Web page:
Are you a Giver or a Taker?

Are you a Giver or a Taker?

Great conversations start with a question, so here is one:

In approaching relationships with others, are you more of a Giver or a Taker?

I look forward to asking a group this question; I imagine a room full of leaders, and my prediction is 70% would identify themselves as givers. After all the talk of servant leadership – and Jim Collins’ research shared in Good to Great that connects an organization’s success with the presence of a level 5 leader (his term for servant leader) – a majority of leaders would put their hands up because we all know what we ought to do.

I’ve just finished Adam Grant’s book, Give and Take: Why Helping Others Drives Our Success. He shares two lists of values that he uses in his research to help identify a primary style. He considers how an individual rates the importance of each of the following:

List 1

  • Wealth (money, material possessions)
  • Power (dominance, control over others)
  • Pleasure (enjoying life)
  • Winning (doing better than others)

List 2

  • Helpfulness (working for the well-being of others)
  • Responsibility (being dependable)
  • Social justice (caring for the disadvantaged)
  • Compassion (responding to the needs of others)

As you look at these lists, does it change how you would answer this question? In the last evaluation where you received feedback, which list did it point to?

The two books that stand out for me on this topic are The Servant: A Simple Story About the True Essence of Leadership by James C. Hunter and The Go-Giver: A Little Story About a Powerful Business Idea by Bob Burg and John David Mann. While I loved both of these, the Adam Grant book I just finished stands out because of the academic approach the author takes in sharing the research behind givers and takers and, in the end, how he uses research to answer the question – Who achieves a higher level of performance and/or impact?

Of course he includes an assessment, with the option to get input from others. I scored a 66% Giver and 33% Taker on my self-assessment (Whew!). Now the hard-er part: asking others for their input. If you have seen my JoHari Window tutorial, this is the part where we ask for feedback to reveal blindspots. Look for that in another post . . .

So, are you a Giver or a Taker? Take 5 minutes to take the self-assessment.

People-centered leaders are not perfect, but they are purposeful about creating space where ‘List 2’ needs are mentioned and met.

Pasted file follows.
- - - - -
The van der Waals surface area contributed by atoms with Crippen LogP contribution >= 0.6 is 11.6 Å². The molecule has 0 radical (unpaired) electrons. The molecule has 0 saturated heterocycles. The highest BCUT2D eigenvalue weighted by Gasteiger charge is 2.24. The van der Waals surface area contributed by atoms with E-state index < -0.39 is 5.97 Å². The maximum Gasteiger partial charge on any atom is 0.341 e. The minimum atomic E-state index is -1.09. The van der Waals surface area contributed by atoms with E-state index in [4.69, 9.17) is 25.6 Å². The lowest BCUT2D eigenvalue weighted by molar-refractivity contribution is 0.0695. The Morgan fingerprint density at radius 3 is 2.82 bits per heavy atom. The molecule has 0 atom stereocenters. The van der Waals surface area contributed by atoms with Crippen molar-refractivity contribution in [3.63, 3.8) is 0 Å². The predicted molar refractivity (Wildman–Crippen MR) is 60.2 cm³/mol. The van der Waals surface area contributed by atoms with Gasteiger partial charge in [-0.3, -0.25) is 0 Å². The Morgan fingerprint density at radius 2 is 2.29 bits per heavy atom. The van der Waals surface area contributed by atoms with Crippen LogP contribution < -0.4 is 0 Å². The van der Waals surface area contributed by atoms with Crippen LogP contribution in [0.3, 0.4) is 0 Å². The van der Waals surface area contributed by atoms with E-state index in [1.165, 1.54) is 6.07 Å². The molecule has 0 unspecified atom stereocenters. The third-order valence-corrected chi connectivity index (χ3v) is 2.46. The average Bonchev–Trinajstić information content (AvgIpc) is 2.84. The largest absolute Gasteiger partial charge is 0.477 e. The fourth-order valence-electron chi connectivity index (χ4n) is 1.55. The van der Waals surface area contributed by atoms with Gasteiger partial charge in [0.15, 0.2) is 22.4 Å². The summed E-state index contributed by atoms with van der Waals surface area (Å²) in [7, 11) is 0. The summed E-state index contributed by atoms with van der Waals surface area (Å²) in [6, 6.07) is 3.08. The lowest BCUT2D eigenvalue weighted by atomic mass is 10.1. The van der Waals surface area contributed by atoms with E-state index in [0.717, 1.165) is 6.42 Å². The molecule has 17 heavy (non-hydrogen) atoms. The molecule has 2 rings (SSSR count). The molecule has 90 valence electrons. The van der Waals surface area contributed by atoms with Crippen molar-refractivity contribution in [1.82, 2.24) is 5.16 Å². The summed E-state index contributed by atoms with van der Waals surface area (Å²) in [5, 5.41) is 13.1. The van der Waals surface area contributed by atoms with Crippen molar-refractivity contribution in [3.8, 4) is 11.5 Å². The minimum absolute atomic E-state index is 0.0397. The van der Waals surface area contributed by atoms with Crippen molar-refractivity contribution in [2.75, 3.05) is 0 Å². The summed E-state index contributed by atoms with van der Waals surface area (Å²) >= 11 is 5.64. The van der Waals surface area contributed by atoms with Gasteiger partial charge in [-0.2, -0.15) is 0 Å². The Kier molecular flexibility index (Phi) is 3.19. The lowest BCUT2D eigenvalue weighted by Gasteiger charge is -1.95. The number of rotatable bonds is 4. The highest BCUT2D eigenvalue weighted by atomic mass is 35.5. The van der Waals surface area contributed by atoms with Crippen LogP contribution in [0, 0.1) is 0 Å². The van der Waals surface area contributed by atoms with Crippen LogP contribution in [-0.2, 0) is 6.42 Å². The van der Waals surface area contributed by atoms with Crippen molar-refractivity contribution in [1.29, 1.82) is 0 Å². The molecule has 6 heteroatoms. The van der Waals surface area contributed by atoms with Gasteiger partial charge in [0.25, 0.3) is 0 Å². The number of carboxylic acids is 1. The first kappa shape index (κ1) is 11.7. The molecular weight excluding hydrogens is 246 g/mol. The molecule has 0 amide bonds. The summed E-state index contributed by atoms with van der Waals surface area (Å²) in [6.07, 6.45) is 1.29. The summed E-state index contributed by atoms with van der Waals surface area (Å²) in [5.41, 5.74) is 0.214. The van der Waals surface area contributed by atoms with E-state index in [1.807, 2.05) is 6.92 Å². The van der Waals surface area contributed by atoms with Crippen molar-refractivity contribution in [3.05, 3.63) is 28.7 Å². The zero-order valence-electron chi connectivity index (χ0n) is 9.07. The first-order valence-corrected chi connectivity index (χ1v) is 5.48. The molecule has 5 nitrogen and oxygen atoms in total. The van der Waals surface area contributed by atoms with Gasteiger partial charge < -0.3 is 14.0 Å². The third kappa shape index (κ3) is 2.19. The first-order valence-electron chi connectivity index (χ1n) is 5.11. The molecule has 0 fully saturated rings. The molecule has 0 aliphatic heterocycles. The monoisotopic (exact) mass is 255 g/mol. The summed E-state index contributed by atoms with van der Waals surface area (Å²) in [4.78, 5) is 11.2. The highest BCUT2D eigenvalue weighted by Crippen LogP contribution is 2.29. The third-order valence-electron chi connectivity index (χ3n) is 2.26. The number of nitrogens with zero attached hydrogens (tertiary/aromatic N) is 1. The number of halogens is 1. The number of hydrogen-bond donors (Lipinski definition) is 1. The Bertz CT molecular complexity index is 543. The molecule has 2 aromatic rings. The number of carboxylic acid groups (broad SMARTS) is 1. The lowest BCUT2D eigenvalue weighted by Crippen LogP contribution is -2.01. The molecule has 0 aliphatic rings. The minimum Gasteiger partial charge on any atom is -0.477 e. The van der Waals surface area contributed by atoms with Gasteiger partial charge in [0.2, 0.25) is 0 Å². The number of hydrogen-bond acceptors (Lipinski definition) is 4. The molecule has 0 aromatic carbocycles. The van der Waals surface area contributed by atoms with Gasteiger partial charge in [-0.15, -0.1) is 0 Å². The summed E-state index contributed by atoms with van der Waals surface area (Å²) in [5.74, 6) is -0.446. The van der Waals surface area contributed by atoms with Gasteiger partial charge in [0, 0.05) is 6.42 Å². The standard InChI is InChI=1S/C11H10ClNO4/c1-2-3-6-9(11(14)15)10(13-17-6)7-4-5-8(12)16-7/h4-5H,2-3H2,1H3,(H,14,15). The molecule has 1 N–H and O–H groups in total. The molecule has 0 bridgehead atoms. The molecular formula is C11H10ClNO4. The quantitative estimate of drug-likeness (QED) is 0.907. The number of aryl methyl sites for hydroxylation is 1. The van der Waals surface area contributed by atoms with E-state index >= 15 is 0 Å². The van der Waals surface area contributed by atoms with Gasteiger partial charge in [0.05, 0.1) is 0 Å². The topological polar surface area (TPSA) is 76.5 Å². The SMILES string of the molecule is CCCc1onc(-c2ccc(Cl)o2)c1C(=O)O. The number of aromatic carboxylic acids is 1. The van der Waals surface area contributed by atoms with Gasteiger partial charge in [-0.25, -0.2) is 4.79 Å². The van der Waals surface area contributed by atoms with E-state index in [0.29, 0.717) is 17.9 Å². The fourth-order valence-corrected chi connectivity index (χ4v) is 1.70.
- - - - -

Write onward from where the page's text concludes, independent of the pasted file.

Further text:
Listen . . . Lead. Repeat often!

Final thought for EOS leaders – Look for a future post focused on the habits that are part of the EOS (Entrepreneurial Operating System) and how leaders can make certain behaviors habits.

Documize: 1 Tip for creating and leading a safe environment for your team

Documize: 1 Tip for creating and leading a safe environment for your team

Documize.

Last week, I was leading an EOS® (Entrepreneurial Operating System®) session and this word came out of my mouth. I did not know I did it. Within a minute, one of the leaders I was working with said “Scott, what is documize? You just said it.” As I paused, another leader spoke up and said he heard it too.

Have you ever said something stupid, or uttered words that in hindsight did not accurately represent what you really meant?

That’s exactly where I was. One of the desired outcomes of my work with teams is to help them become healthy and smart together, which requires a high degree of trust. Since I teach it, I challenge myself to model the things that are the big contributors to trust and safety.

So, I held back the urge to say “I did not say that . . ” or “Yeah, but . . . . ” and just smiled and thanked them for making me aware of that. I then made up a fictitious definition that conjoined ‘document’ and ‘systemize’, and asked the team for the intellectual property rights. Then we moved on to a productive day of learning and planning.

In a world where people are increasingly attacked for what they say, and less emphasis is put on conversations around “What did you mean?” or “Just clarify and apologize and move on….” – safety is a gift. This leadership team provided it for me, and I accepted it.

How safe is the environment in your leadership team? Creating it takes some diligence, but the open debate and unmeasured/unedited comments that people share could be the difference between a successful year and a cash or quality emergency that takes months to fix.

Documize – It is my constant reminder that I get to work in special, safe places. Are you creating such spaces with your actions?

Listen . . . Lead. Repeat often!

A Friday thought for parents/leaders – Thank you Bob Goff